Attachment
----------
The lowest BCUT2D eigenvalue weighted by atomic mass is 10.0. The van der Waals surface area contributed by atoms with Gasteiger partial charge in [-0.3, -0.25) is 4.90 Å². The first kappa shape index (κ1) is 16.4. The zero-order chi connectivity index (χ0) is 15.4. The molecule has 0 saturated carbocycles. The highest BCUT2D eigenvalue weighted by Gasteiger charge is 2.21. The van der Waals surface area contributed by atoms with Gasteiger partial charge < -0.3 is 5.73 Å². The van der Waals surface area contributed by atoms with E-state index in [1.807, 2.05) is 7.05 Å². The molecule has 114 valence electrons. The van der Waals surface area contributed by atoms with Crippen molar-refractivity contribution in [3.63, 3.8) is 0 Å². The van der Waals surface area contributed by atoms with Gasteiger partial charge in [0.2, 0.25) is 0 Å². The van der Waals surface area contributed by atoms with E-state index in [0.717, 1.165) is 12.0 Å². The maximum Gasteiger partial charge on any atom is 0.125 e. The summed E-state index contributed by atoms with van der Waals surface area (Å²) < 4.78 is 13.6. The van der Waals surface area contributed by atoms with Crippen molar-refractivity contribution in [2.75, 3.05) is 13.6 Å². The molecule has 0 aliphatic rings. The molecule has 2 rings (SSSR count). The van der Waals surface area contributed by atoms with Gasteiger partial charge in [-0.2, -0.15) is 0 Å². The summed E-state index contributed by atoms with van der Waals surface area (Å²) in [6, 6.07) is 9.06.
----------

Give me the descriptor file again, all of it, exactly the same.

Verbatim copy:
The lowest BCUT2D eigenvalue weighted by atomic mass is 10.0. The van der Waals surface area contributed by atoms with Gasteiger partial charge in [-0.3, -0.25) is 4.90 Å². The first kappa shape index (κ1) is 16.4. The zero-order chi connectivity index (χ0) is 15.4. The molecule has 0 saturated carbocycles. The highest BCUT2D eigenvalue weighted by Gasteiger charge is 2.21. The van der Waals surface area contributed by atoms with Gasteiger partial charge < -0.3 is 5.73 Å². The van der Waals surface area contributed by atoms with E-state index in [1.807, 2.05) is 7.05 Å². The molecule has 114 valence electrons. The van der Waals surface area contributed by atoms with Crippen molar-refractivity contribution in [3.63, 3.8) is 0 Å². The van der Waals surface area contributed by atoms with Gasteiger partial charge in [0.2, 0.25) is 0 Å². The van der Waals surface area contributed by atoms with E-state index in [0.717, 1.165) is 12.0 Å². The maximum Gasteiger partial charge on any atom is 0.125 e. The summed E-state index contributed by atoms with van der Waals surface area (Å²) < 4.78 is 13.6. The van der Waals surface area contributed by atoms with Crippen molar-refractivity contribution in [2.75, 3.05) is 13.6 Å². The molecule has 0 aliphatic rings. The molecule has 2 rings (SSSR count). The van der Waals surface area contributed by atoms with Gasteiger partial charge in [-0.2, -0.15) is 0 Å². The summed E-state index contributed by atoms with van der Waals surface area (Å²) in [6, 6.07) is 9.06.